Rising soca star Nailah Blackman featured on Al Jazeera
It is a long-held view that soca music is seasonal and restricted to tropical environments squashed with sequinned, feathered and gyrating bodies. However, the genre has made its debut in the presumably modest Middle East.
On July 16, calypso artiste Nailah Blackman was invited to share the progression of her blossoming career on The Stream, a live online programme of the Al Jazeera English US broadcast centre.
"It feels amazing. It feels like I'm fulfilling my legacy, my lineage from my grandfather to the wider Caribbean. It's just part of my culture. I'm proud of it and I'm happy that I'm doing something," Nailah told The Gleaner.
Never mind that the network's focus is providing news and views, particular to Asian and the Middle Eastern societies.
The rising soca star was not solely invited to the programme in the capacity of an entertainer, she was also engaged as a point of reference to her country's musical history, and how that reflects Trinidad and Tobago's modern societal construct.
"Putting soca on that platform impacts Caribbean people I can reach a wider audience and this impacts the people it comes from," she continued.
In speaking to The Stream's anchors Fema Oke and Malika Bilal, Blackman outlined her legacy as a direct descendant (the granddaughter) of the patriarch and inventor of soca music the late Garfield 'Lord Shorty' Blackman, aka 'Ras Shorty I'.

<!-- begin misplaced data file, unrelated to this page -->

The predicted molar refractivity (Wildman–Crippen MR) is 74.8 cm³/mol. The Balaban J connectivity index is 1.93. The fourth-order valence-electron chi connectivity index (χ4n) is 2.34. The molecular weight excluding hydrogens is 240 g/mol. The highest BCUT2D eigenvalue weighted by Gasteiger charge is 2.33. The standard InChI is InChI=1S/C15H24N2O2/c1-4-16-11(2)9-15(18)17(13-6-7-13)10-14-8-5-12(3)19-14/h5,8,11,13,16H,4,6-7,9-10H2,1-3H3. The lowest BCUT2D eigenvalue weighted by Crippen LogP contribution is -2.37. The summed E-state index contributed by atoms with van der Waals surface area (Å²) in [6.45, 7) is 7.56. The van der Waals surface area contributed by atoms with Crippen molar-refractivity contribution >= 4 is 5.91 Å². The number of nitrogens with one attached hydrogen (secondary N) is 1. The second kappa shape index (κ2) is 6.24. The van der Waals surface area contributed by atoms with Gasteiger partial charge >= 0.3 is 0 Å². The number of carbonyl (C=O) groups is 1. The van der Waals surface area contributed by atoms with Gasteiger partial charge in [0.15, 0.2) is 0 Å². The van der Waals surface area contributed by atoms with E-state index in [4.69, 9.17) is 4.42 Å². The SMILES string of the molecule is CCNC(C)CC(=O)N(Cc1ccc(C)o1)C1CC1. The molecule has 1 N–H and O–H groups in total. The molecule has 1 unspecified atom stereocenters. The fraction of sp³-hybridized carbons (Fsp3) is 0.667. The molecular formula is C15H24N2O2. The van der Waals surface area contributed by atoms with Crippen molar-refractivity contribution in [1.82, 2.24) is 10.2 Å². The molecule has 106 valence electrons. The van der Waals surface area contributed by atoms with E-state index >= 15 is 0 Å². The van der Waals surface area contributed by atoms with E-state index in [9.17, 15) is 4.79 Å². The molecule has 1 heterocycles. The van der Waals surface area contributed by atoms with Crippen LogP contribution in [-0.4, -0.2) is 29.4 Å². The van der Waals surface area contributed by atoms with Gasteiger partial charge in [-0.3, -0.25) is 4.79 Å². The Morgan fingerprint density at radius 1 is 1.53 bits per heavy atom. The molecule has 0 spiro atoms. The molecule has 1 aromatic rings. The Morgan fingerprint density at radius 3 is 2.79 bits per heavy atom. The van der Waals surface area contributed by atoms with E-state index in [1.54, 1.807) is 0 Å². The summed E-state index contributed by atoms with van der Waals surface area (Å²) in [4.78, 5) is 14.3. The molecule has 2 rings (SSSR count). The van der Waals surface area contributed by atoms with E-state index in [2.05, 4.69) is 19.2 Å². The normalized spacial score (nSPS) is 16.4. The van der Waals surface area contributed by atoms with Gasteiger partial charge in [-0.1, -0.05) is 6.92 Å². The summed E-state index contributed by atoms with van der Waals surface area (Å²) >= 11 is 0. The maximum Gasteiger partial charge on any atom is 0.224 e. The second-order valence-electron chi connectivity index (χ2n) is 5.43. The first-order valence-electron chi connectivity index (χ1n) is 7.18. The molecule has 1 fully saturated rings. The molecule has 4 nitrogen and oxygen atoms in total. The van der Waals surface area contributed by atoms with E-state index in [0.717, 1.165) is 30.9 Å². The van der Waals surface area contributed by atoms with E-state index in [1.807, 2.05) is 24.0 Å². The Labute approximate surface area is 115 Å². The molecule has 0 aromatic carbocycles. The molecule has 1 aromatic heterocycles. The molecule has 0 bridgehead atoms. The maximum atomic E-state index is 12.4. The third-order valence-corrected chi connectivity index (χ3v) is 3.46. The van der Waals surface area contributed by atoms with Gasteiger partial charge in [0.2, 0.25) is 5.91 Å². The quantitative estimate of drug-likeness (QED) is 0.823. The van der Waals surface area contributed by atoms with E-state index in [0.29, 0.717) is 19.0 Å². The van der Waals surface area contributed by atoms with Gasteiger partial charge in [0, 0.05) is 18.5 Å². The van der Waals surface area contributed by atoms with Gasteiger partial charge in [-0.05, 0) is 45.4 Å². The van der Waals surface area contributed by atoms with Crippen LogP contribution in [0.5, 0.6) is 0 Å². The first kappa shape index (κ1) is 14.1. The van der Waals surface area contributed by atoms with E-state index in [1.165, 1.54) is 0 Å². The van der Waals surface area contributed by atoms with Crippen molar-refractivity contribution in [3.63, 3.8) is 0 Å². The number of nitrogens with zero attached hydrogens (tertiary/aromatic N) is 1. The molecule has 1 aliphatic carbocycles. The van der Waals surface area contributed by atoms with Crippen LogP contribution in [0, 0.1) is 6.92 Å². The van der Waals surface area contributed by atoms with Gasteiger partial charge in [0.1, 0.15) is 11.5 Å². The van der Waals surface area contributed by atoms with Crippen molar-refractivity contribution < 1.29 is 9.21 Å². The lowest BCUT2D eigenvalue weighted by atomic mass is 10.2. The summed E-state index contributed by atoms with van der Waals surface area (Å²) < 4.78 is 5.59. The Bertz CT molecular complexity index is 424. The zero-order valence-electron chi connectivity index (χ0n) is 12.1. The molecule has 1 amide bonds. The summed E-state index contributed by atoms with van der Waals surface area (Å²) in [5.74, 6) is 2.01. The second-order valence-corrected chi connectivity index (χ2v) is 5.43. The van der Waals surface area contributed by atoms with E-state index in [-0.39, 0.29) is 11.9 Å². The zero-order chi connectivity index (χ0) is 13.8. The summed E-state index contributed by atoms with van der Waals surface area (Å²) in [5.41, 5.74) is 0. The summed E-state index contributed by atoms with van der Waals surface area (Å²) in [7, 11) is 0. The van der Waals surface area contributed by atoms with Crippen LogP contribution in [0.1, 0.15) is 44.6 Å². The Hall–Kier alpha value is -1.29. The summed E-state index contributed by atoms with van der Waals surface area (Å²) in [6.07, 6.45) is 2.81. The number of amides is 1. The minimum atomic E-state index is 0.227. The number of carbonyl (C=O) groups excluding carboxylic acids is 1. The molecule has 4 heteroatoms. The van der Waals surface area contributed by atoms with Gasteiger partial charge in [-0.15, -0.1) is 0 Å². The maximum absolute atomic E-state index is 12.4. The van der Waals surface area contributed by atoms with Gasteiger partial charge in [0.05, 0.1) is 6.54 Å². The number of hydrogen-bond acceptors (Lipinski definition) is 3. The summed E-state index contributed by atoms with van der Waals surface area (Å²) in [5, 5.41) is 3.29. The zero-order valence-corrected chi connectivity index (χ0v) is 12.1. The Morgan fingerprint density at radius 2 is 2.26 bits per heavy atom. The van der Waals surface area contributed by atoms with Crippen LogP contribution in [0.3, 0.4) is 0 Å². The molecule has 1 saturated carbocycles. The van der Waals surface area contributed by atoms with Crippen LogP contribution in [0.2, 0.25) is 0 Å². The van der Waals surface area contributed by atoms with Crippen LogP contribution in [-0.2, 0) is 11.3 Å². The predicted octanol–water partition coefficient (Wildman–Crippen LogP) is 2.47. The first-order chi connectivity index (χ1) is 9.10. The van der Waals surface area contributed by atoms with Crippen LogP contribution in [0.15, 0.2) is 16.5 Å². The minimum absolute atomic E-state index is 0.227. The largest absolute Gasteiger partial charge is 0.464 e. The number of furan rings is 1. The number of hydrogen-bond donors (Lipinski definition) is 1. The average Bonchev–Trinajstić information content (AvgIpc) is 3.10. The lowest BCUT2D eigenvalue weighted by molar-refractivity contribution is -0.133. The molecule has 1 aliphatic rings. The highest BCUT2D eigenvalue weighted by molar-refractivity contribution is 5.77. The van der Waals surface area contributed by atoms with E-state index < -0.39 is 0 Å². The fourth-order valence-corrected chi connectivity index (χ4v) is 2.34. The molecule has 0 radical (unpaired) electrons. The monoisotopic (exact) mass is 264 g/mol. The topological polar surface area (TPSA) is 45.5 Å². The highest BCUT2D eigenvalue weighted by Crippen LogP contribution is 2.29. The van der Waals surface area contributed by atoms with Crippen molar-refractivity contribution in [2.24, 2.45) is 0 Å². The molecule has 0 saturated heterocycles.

The discussion expanded to include social media commentary from fans.
Trinelle Bartholomew commented: "I think soca is the dancehall of calypso. I believe it was created to be a band-aid to the knife wound of racial tension and racism. It is usually sufficient for the duration of the songs or the season but that is about as effective as it gets."
Amilcar Sanatan said: "Nailah is a critical voice of a caste of young voices who blend now 'traditional' calypso expressions and current global music trends with a global Caribbean aesthetic. [Nailah] is soca royalty, as she should be recognised. Her family [is] like the Marleys in Jamaica... recognised for their national cultural contribution. No different from the Pantin family in Trinidad and Tobago [in] social and civic leadership."
Earlier this year, Blackman was nominated in the Viewer's Choice: Best New International Act at the BET Awards. She was the sole Caribbean nominee in a pool of artistes hailing from the United Kingdom, Brazil, Ghana, France, Nigeria and South Korea.